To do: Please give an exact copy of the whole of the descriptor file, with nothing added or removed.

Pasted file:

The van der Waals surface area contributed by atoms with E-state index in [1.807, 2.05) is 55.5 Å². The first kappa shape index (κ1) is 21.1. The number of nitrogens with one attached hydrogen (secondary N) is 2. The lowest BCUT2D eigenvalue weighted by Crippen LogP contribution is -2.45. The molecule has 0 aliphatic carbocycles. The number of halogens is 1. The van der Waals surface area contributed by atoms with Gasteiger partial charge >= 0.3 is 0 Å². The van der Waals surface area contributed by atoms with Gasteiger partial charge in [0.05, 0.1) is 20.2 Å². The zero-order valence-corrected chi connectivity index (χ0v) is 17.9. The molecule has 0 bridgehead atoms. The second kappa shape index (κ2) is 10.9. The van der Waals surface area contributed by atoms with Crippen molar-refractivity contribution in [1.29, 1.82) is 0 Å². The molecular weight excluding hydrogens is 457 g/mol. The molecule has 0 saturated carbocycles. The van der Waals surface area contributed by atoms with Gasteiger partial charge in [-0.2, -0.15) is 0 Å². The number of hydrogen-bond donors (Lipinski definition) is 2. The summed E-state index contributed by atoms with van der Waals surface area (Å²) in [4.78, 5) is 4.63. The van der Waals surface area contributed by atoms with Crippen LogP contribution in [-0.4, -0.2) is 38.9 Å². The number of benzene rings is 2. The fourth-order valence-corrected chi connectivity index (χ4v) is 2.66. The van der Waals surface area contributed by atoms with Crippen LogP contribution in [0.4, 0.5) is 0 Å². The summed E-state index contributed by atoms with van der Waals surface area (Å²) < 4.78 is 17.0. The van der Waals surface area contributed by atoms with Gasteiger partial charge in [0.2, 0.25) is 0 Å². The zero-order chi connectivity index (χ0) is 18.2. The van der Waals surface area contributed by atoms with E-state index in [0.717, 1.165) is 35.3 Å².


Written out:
The van der Waals surface area contributed by atoms with E-state index in [1.807, 2.05) is 55.5 Å². The first kappa shape index (κ1) is 21.1. The number of nitrogens with one attached hydrogen (secondary N) is 2. The lowest BCUT2D eigenvalue weighted by Crippen LogP contribution is -2.45. The molecule has 0 aliphatic carbocycles. The number of halogens is 1. The van der Waals surface area contributed by atoms with Gasteiger partial charge >= 0.3 is 0 Å². The van der Waals surface area contributed by atoms with Gasteiger partial charge in [0.05, 0.1) is 20.2 Å². The zero-order valence-corrected chi connectivity index (χ0v) is 17.9. The molecule has 0 bridgehead atoms. The second kappa shape index (κ2) is 10.9. The van der Waals surface area contributed by atoms with Crippen molar-refractivity contribution in [1.29, 1.82) is 0 Å². The molecular weight excluding hydrogens is 457 g/mol. The molecule has 0 saturated carbocycles. The van der Waals surface area contributed by atoms with Gasteiger partial charge in [-0.2, -0.15) is 0 Å². The number of hydrogen-bond donors (Lipinski definition) is 2. The summed E-state index contributed by atoms with van der Waals surface area (Å²) in [4.78, 5) is 4.63. The van der Waals surface area contributed by atoms with Crippen LogP contribution in [-0.4, -0.2) is 38.9 Å². The number of benzene rings is 2. The fourth-order valence-corrected chi connectivity index (χ4v) is 2.66. The van der Waals surface area contributed by atoms with Crippen LogP contribution in [0.4, 0.5) is 0 Å². The summed E-state index contributed by atoms with van der Waals surface area (Å²) < 4.78 is 17.0. The van der Waals surface area contributed by atoms with Gasteiger partial charge in [0.2, 0.25) is 0 Å². The zero-order chi connectivity index (χ0) is 18.2. The van der Waals surface area contributed by atoms with E-state index in [0.717, 1.165) is 35.3 Å².